[RFC3692]  Narten, T., "Assigning Experimental and Testing Numbers
              Considered Useful", BCP 82, RFC 3692, January 2004.

   [RFC5036]  Andersson, L., Minei, I., and B. Thomas, "LDP
              Specification", RFC 5036, October 2007.

   [RFC5919]  Asati, R., Mohapatra, P., Chen, E., and B. Thomas,
              "Signaling LDP Label Advertisement Completion", RFC 5919,
              August 2010.

   [RFC5918]  Asati, R., Minei, I., and B. Thomas, "Label Distribution
              Protocol (LDP) 'Typed Wildcard' Forward Equivalence Class



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              (FEC)", RFC 5918, August 2010.

   [RFC6388]  Wijnands, IJ., Minei, I., Kompella, K., and B. Thomas,
              "Label Distribution Protocol Extensions for Point-to-
              Multipoint and Multipoint-to-Multipoint Label Switched
              Paths", RFC 6388, November 2011.

12.2.  Informative References

   [RFC5920]  Fang, L., "Security Framework for MPLS and GMPLS
              Networks", RFC 5920, July 2010.


Appendix A.  Appendix

A.1.  Application Scenarios

A.1.1.  Simplified Data-plane

   IGP-MT requires additional data-plane resources maintain multiple
   forwarding for each configured MT.  On the other hand, MPLS-MT does
   not change the data-plane system architecture, if an IGP-MT is mapped
   to an MPLS-MT.  In case MPLS-MT, incoming label value itself can
   determine an MT, and hence it requires a single NHLFE space.  MPLS-MT
   requires only MT-RIBs in the control-plane, no need to have MT-FIBs.
   Forwarding IP packets over a particular MT requires either
   configuration or some external means at every node, to maps an
   attribute of incoming IP packet header to IGP-MT, which is additional
   overhead for network management.  Whereas, MPLS-MT mapping is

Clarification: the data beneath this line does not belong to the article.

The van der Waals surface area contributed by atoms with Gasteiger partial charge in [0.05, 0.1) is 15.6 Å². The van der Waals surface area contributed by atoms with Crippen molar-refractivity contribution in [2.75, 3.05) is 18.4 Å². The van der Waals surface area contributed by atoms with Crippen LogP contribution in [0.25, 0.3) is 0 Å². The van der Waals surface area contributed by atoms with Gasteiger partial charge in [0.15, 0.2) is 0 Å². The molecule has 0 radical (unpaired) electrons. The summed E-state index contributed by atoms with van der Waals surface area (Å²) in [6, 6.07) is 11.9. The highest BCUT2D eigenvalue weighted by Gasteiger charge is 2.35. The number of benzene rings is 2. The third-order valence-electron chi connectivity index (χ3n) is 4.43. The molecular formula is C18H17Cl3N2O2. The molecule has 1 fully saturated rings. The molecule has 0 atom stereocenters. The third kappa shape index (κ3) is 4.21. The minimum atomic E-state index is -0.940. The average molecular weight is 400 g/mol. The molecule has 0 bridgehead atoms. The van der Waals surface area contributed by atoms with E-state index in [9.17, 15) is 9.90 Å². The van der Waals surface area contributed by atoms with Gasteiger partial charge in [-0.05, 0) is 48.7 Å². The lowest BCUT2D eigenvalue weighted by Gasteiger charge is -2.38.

required only at the ingress-PE of an MPLS-MT LSP, because of each
   node identifies MPLS-MT LSP switching based on incoming label, hence
   no additional configuration is required at every node.

A.1.2.  Using MT for P2P Protection

   We know that [IP-FRR-MT] can be used for configuring alternate path
   via backup-mt, such that if primary link fails, then backup-MT can be
   used for forwarding.  However, such techniques require special
   marking of IP packets that needs to be forwarded using backup-MT.
   MPLS-LDP-MT procedures simplify the forwarding of the MPLS packets
   over backup-MT, as MPLS-LDP-MT procedure distribute separate labels
   for each MT.  How backup paths are computed depends on the
   implementation, and the algorithm.  The MPLS-LDP-MT in conjunction
   with IGP-MT could be used to separate the primary traffic and backup
   traffic.  For example, service providers can create a backup MT that
   consists of links that are meant only for backup traffic.  Service
   providers can then establish bypass LSPs, standby LSPs, using backup
   MT, thus keeping undeterministic backup traffic away from the primary



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   traffic.

A.1.3.  Using MT for mLDP Protection

   For the P2MP or MP2MP LSPs setup by using mLDP protocol, there is a